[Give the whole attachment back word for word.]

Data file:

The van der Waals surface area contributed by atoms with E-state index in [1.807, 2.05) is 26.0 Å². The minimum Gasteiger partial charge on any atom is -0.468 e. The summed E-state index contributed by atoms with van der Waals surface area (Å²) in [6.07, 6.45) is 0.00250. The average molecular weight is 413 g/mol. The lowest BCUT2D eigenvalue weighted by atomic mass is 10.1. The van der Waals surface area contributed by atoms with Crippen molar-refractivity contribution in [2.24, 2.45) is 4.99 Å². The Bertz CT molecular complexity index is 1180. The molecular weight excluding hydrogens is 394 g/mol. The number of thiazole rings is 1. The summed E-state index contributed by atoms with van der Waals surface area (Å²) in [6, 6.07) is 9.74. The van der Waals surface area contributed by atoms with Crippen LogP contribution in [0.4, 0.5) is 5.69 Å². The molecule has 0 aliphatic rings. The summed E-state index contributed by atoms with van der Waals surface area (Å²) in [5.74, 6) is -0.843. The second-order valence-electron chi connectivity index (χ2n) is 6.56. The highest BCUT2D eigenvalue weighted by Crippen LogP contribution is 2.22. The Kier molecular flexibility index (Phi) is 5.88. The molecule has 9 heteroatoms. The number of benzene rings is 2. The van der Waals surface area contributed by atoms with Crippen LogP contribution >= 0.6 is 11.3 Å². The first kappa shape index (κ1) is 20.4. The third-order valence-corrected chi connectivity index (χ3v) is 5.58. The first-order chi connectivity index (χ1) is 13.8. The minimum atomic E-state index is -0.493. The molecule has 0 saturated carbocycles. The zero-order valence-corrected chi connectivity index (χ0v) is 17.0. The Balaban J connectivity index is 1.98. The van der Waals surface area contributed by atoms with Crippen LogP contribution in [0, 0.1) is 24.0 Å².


The van der Waals surface area contributed by atoms with E-state index in [1.807, 2.05) is 26.0 Å². The minimum Gasteiger partial charge on any atom is -0.468 e. The summed E-state index contributed by atoms with van der Waals surface area (Å²) in [6.07, 6.45) is 0.00250. The average molecular weight is 413 g/mol. The lowest BCUT2D eigenvalue weighted by atomic mass is 10.1. The van der Waals surface area contributed by atoms with Crippen molar-refractivity contribution in [2.24, 2.45) is 4.99 Å². The Bertz CT molecular complexity index is 1180. The molecular weight excluding hydrogens is 394 g/mol. The number of thiazole rings is 1. The summed E-state index contributed by atoms with van der Waals surface area (Å²) in [6, 6.07) is 9.74. The van der Waals surface area contributed by atoms with Crippen LogP contribution in [0.4, 0.5) is 5.69 Å². The molecule has 0 aliphatic rings. The summed E-state index contributed by atoms with van der Waals surface area (Å²) in [5.74, 6) is -0.843. The second-order valence-electron chi connectivity index (χ2n) is 6.56. The highest BCUT2D eigenvalue weighted by Crippen LogP contribution is 2.22. The Kier molecular flexibility index (Phi) is 5.88. The molecule has 9 heteroatoms. The number of benzene rings is 2. The van der Waals surface area contributed by atoms with Crippen LogP contribution >= 0.6 is 11.3 Å². The first kappa shape index (κ1) is 20.4. The third-order valence-corrected chi connectivity index (χ3v) is 5.58. The first-order chi connectivity index (χ1) is 13.8. The minimum atomic E-state index is -0.493. The molecule has 0 saturated carbocycles. The zero-order valence-corrected chi connectivity index (χ0v) is 17.0. The Balaban J connectivity index is 1.98. The van der Waals surface area contributed by atoms with Crippen LogP contribution in [0, 0.1) is 24.0 Å².